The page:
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This article in JEQ

  1. Vol. 42 No. 5, p. 1422-1440
    OPEN ACCESS
     
    Received: Feb 25, 2013
    Published: June 25, 2014


    * Corresponding author(s): dzrobert@usgs.gov
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doi:10.2134/jeq2013.02.0066

SPARROW Models Used to Understand Nutrient Sources in the Mississippi/Atchafalaya River Basin

  1. Dale M. Robertson *a and
  2. David A. Saada
  1. a U.S. Geological Survey, Wisconsin Water Science Center, 8505 Research Way, Middleton, WI 53562

Abstract

Nitrogen (N) and phosphorus (P) loading from the Mississippi/Atchafalaya River Basin (MARB) has been linked to hypoxia in the Gulf of Mexico. To describe where and from what sources those loads originate, SPAtially Referenced Regression On Watershed attributes (SPARROW) models were constructed for the MARB using geospatial datasets for 2002, including inputs from wastewater treatment plants (WWTPs), and calibration sites throughout the MARB. Previous studies found that highest N and P yields were from the north-central part of the MARB (Corn Belt). Based on the MARB SPARROW models, highest N yields were still from the Corn Belt but centered over Iowa and Indiana, and highest P yields were widely distributed throughout the center of the MARB. Similar to that found in other studies, agricultural inputs were found to be the largest N and P sources throughout most of the MARB: farm fertilizers were the largest N source, whereas farm fertilizers, manure, and urban inputs were dominant P sources. The MARB models enable individual N and P sources to be defined at scales ranging from SPARROW catchments (∼50 km2) to the entire area of the MARB. Inputs of P from WWTPs and urban areas were more important than found in most other studies. Information from this study will help to reduce nutrient loading from the MARB by providing managers with a description of where each of the sources of N and P are most important, thus providing a basis for prioritizing management actions and ultimately reducing the extent of Gulf hypoxia.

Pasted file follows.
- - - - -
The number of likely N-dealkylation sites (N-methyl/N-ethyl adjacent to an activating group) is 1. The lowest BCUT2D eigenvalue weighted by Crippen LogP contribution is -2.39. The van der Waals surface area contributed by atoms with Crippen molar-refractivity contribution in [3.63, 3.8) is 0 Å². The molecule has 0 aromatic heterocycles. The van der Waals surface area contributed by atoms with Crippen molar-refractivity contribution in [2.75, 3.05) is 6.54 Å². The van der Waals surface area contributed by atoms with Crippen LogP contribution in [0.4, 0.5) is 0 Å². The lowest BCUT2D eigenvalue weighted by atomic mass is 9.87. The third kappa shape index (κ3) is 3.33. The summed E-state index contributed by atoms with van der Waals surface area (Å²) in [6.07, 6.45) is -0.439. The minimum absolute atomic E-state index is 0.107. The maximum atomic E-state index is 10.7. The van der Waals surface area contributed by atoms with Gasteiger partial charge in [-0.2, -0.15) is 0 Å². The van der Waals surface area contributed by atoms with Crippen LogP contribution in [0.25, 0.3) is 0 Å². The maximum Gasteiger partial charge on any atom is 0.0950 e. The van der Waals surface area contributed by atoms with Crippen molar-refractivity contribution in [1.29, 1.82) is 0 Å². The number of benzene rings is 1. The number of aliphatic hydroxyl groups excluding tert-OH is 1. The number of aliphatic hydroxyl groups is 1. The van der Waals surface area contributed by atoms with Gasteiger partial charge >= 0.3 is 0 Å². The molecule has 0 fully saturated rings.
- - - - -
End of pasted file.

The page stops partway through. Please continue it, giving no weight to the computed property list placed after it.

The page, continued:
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Copyright © 2013. Copyright © by the American Society of Agronomy, Crop Science Society of America, and Soil Science Society of America, Inc.